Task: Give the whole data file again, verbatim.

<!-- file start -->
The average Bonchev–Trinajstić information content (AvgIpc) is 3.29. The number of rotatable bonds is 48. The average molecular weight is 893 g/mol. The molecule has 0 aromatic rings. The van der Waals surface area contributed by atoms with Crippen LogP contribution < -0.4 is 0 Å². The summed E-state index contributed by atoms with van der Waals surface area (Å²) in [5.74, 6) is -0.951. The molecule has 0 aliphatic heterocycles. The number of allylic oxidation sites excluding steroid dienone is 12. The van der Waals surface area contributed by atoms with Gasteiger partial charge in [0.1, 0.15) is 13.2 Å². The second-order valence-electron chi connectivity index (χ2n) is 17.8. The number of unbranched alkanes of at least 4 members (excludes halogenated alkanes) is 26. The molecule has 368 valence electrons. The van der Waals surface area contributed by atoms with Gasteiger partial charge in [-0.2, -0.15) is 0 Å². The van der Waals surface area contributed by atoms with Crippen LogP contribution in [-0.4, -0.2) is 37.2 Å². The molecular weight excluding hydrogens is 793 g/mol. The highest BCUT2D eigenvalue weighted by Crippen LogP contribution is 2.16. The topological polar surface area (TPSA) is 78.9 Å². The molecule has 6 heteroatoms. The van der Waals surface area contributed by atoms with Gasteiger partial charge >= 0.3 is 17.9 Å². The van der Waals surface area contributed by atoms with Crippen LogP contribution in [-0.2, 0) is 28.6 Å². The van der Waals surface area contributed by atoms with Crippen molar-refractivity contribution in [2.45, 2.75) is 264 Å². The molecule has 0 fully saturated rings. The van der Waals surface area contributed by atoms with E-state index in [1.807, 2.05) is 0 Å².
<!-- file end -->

The average Bonchev–Trinajstić information content (AvgIpc) is 3.29. The number of rotatable bonds is 48. The average molecular weight is 893 g/mol. The molecule has 0 aromatic rings. The van der Waals surface area contributed by atoms with Crippen LogP contribution < -0.4 is 0 Å². The summed E-state index contributed by atoms with van der Waals surface area (Å²) in [5.74, 6) is -0.951. The molecule has 0 aliphatic heterocycles. The number of allylic oxidation sites excluding steroid dienone is 12. The van der Waals surface area contributed by atoms with Gasteiger partial charge in [0.1, 0.15) is 13.2 Å². The second-order valence-electron chi connectivity index (χ2n) is 17.8. The number of unbranched alkanes of at least 4 members (excludes halogenated alkanes) is 26. The molecule has 368 valence electrons. The van der Waals surface area contributed by atoms with Gasteiger partial charge in [-0.2, -0.15) is 0 Å². The van der Waals surface area contributed by atoms with Crippen LogP contribution in [-0.4, -0.2) is 37.2 Å². The molecular weight excluding hydrogens is 793 g/mol. The highest BCUT2D eigenvalue weighted by Crippen LogP contribution is 2.16. The topological polar surface area (TPSA) is 78.9 Å². The molecule has 6 heteroatoms. The van der Waals surface area contributed by atoms with Gasteiger partial charge >= 0.3 is 17.9 Å². The van der Waals surface area contributed by atoms with Crippen LogP contribution in [-0.2, 0) is 28.6 Å². The van der Waals surface area contributed by atoms with Crippen molar-refractivity contribution in [2.45, 2.75) is 264 Å². The molecule has 0 fully saturated rings. The van der Waals surface area contributed by atoms with E-state index in [1.807, 2.05) is 0 Å².